Solute transport in natural formations at the regional scale is influenced by several scales of heterogeneity which correspond to the presence of several geological units called facies. As customarily assumed in stochastic theories, inside the facies the transport can be characterized by a single scale of heterogeneity. At the regional scale several geological units are present such that a hierarchy of relevant scales needs to be defined. A possible model for this spatial variability assumes the log conductivity as a random space function of stationary increments characterized by a power law semivariogram. With this hypothesis the ergodic dispersion coefficient grows unbounded as time increases, leading to the phenomenon called anomalous dispersion. An alternative approach considers the plume in nonergodic conditions and assumes the effective dispersion coefficient, which is defined through differentiation in time of the expected value of the spatial second-order plume moment, as representative of macrodispersion. Large differences have been observed in the resulting plume spreading while approaching the problem using the above alternative definitions. In this paper we provide first-order analytical solutions for the longitudinal effective dispersion coefficient, D(L), as well as for the expected value of the longitudinal spatial plume moment,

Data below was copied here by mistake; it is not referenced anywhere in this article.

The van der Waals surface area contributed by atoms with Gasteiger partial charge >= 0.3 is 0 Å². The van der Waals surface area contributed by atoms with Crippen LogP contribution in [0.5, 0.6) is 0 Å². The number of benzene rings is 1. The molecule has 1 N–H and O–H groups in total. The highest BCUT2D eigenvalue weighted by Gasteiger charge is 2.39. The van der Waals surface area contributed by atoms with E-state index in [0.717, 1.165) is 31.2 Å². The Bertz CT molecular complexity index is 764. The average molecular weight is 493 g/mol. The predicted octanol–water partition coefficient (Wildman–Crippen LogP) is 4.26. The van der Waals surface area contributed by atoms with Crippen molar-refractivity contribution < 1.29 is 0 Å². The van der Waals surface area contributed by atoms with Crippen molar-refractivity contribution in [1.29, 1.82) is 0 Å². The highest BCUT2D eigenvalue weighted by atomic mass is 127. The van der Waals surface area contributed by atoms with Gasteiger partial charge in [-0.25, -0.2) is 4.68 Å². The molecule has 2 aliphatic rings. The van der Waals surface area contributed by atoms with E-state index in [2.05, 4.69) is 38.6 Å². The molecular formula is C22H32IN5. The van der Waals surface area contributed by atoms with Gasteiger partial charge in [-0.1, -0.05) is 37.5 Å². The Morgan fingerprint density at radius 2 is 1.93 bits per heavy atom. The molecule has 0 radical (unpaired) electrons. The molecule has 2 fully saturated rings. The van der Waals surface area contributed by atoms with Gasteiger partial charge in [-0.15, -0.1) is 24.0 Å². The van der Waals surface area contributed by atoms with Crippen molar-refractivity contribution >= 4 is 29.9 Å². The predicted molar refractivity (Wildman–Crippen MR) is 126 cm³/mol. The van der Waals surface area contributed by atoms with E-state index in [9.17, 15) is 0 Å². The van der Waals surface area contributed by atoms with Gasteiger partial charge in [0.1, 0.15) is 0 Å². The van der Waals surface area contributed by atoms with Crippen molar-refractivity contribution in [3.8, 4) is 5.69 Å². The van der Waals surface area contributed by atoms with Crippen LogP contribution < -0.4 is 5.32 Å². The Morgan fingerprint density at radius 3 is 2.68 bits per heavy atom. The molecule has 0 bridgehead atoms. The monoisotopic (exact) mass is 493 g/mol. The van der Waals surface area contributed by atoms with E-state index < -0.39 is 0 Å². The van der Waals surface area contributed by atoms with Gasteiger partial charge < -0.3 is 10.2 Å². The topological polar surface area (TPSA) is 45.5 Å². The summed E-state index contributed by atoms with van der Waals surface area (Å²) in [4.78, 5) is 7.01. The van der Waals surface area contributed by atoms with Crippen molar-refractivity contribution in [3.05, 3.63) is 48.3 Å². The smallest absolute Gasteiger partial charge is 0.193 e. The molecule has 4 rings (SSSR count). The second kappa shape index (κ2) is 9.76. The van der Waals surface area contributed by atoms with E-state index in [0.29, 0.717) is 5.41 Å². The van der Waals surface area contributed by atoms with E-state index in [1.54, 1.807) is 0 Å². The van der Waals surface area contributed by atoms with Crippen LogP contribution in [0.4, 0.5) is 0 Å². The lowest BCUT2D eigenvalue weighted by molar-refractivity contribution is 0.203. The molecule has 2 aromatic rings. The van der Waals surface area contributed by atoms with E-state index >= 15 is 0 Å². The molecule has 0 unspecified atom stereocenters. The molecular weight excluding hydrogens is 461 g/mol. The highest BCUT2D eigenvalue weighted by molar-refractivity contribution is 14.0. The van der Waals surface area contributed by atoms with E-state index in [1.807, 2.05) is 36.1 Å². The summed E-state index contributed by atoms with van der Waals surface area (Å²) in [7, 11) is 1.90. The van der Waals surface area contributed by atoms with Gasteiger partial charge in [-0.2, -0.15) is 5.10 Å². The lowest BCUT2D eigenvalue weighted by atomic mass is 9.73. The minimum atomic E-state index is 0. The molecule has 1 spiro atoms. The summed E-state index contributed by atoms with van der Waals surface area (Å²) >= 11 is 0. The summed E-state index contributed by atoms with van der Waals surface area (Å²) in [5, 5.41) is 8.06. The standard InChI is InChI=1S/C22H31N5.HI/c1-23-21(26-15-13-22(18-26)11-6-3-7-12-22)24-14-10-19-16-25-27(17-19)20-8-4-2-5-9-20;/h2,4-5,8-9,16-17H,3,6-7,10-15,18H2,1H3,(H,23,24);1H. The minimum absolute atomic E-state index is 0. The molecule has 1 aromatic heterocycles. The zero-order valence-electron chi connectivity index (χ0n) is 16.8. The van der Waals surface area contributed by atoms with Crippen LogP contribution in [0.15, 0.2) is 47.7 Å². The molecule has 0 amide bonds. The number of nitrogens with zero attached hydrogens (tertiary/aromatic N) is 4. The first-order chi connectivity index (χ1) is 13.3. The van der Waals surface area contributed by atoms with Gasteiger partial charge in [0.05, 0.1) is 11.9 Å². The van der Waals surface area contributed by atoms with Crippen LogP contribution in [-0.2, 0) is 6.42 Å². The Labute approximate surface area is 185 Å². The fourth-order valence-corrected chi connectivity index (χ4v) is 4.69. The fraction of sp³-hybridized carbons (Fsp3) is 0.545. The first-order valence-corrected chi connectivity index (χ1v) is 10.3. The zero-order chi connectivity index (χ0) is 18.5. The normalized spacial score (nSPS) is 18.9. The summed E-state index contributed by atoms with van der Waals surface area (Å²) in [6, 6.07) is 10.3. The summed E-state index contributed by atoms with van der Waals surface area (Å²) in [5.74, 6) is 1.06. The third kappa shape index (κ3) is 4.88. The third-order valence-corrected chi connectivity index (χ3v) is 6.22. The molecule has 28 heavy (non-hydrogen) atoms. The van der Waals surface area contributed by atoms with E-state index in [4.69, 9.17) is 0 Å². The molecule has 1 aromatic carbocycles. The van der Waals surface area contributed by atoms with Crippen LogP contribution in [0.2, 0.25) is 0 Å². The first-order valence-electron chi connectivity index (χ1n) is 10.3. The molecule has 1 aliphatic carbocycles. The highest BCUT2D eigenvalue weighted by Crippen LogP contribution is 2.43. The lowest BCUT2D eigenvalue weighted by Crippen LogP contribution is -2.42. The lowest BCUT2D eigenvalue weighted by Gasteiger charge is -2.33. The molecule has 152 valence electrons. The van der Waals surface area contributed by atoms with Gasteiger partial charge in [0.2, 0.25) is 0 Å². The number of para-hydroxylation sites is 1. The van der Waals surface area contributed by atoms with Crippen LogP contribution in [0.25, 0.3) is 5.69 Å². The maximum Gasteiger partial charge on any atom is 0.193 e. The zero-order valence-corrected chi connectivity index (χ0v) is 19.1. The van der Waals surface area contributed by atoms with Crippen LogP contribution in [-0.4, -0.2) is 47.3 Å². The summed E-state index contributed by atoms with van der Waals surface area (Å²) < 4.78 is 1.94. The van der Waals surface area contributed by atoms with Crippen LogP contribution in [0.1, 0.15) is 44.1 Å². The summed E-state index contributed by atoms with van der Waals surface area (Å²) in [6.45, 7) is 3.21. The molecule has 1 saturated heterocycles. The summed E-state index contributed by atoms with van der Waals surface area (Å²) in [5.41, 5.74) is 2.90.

, that complement semianalytical expressions recently proposed in literature. Furthermore, we provide a semianalytical expression for the standard deviation of the longitudinal second-order moment which is important in assessing the interval of confidence of the estimation provided by . Suitable numerical simulations are performed to validate analytical and semianalytical expressions as well as to assess the impact of the cutoff in the log conductivity power spectrum imposed by choosing a finite domain dimension. We conclude that according to recently published results, the dispersion is anomalous when the Hurst coefficients, H, is larger than 0.5 while it is Fickian for H < 0.5. This is in contrast with the ergodic analysis which concludes that the dispersion is anomalous irrespective of the Hurst coefficient. Hence the effective dispersion coefficient is more effective than the ergodic dispersion coefficient to represent the plume spreading. However, the standard deviation of the longitudinal spatial second-order moment is of the same order of magnitude as the expected value leading to the conclusion that the estimations provided by D(L) and are affected by large uncertainties. Numerical results are in good agreement with the analytical solutions, and under some hypotheses they are not influenced by the cutoff. This is not the case for the ergodic second-order longitudinal moment, which strongly depends on the imposed cutoff.